6. This "Hispanicizing" orchestral repertoire was largely French, and was widely disseminated through the Western world. Although most American composers were familiar with the style, none could have been more so than those who studied in Paris, the compositional center of the early century. Perhaps the most important of these—and surely the most influential on Bernstein—was Aaron Copland. Copland was one of the first in what was called the "Boulangerie," American composers who flocked to Paris to study with famed teacher Nadia Boulanger (Pictured). Virgil Thomson, among that initial generation, later commented that "every town in the United States could boast two things: a five-and-ten cent store and a Boulanger student."38 Copland did not even know about Boulanger when he made his initial move to France; he was at Fontainebleau on an international scholarship studying with the deeply conventional Paul Vidal, but stayed in Paris for four more years to continue his studies with Boulanger, in whom he found an ardent supporter and friend. The two most prominent "serious" composers of Copland’s time there remained Stravinsky and Ravel, both using jazz and the latter, the Spanish style. Copland was already considering jazz as the most likely source for forging an authentic American musical voice (an opinion Bernstein shared and propounded in his Harvard thesis some years later);39 Boulanger supported his early experiments in that vein. The rhythmic complexity of his jazz-inspired compositions (Copland claimed not to be able to play jazz himself) intrigued his teacher, but they were also not unlike the rhythms and rhythmic alterations which were a regular part of Spanish works both in Europe and in the popular music of America.40 Although Copland did not take up a Spanish style while in Paris, it was not many years after his return to America that another influence brought him in contact with this Hispanic, this time from Latin America.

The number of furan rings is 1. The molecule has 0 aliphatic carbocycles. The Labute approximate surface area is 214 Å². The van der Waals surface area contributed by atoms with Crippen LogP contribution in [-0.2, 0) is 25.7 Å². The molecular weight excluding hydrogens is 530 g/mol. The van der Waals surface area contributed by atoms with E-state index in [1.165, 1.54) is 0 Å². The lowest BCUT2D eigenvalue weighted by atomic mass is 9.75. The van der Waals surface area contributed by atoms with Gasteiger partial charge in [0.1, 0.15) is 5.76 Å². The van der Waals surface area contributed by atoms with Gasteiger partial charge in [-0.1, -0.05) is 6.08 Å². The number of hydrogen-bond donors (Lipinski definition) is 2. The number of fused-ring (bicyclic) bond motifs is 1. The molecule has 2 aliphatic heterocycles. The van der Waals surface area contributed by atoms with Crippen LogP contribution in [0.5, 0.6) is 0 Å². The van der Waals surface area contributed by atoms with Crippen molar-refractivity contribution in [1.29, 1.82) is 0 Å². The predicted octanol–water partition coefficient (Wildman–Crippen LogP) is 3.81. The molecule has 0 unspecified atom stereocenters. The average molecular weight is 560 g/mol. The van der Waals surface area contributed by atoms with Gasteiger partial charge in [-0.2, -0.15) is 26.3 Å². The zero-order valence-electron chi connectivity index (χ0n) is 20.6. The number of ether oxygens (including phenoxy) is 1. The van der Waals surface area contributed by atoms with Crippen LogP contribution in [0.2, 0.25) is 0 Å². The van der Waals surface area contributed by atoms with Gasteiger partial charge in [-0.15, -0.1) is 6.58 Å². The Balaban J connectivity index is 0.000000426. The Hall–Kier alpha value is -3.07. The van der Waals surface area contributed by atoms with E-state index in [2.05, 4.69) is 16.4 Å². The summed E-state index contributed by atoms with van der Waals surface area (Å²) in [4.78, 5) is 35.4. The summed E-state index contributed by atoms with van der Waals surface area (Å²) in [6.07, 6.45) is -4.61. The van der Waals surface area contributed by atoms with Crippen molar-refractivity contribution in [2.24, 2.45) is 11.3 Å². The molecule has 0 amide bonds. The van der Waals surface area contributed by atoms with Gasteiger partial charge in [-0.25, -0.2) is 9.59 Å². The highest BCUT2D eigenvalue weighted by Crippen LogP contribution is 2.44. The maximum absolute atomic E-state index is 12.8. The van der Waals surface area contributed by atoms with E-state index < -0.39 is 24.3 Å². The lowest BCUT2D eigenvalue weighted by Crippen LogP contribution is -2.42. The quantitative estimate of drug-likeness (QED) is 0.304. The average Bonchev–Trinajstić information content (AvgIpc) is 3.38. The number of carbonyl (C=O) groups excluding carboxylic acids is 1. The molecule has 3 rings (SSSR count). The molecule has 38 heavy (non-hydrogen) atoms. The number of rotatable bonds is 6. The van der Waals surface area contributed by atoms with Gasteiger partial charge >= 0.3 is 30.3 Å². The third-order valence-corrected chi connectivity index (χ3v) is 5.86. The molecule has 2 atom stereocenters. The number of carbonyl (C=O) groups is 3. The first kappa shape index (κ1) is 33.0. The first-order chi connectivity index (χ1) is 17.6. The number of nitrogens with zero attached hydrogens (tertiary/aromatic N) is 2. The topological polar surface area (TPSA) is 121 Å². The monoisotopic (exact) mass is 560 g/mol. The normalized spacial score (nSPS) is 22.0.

7. "He conquered Mexico through Chávez" was how Virgil Thomson succinctly put Copland’s relationship with his neighbors to the south. "Aaron was the president of young American music, and then middle-aged American music, because he had tact, good business sense about colleagues, and loyalty."41 Copland was first invited to Mexico by composer and conductor Carlos Chávez in 1928, for performances of the Piano Concerto. Although Copland would not spend any extended time in Mexico until 1932, he returned to Santa Fe in 1977 and 1982 to be part of the Chamber Music Festival held there. He found, both in Chávez and the Mexican people, inspiration and motivation. In a letter to Thomson, Copland revealed, "The best is the people—there’s nothing remotely like them in Europe. They are really the ‘people’—nothing in them is striving to be bourgeois. (Thompson and Copland pictured) In their overalls and bare feet they are not only poetic but positively ‘émouvant.’"42 His first-hand experience with Mexicans in overalls came when Chávez took him to a popular night spot called "El Salón México." The score eventually resulting from the experience was one of Copland’s most popularly successful, even among the Mexican musicians who premiered it. It seems that Copland shared with the French an affinity for the musical style of a neighboring Hispanic culture. Indeed, he used many of the same earmarks of the "Spanish idiom" to reference Latin America.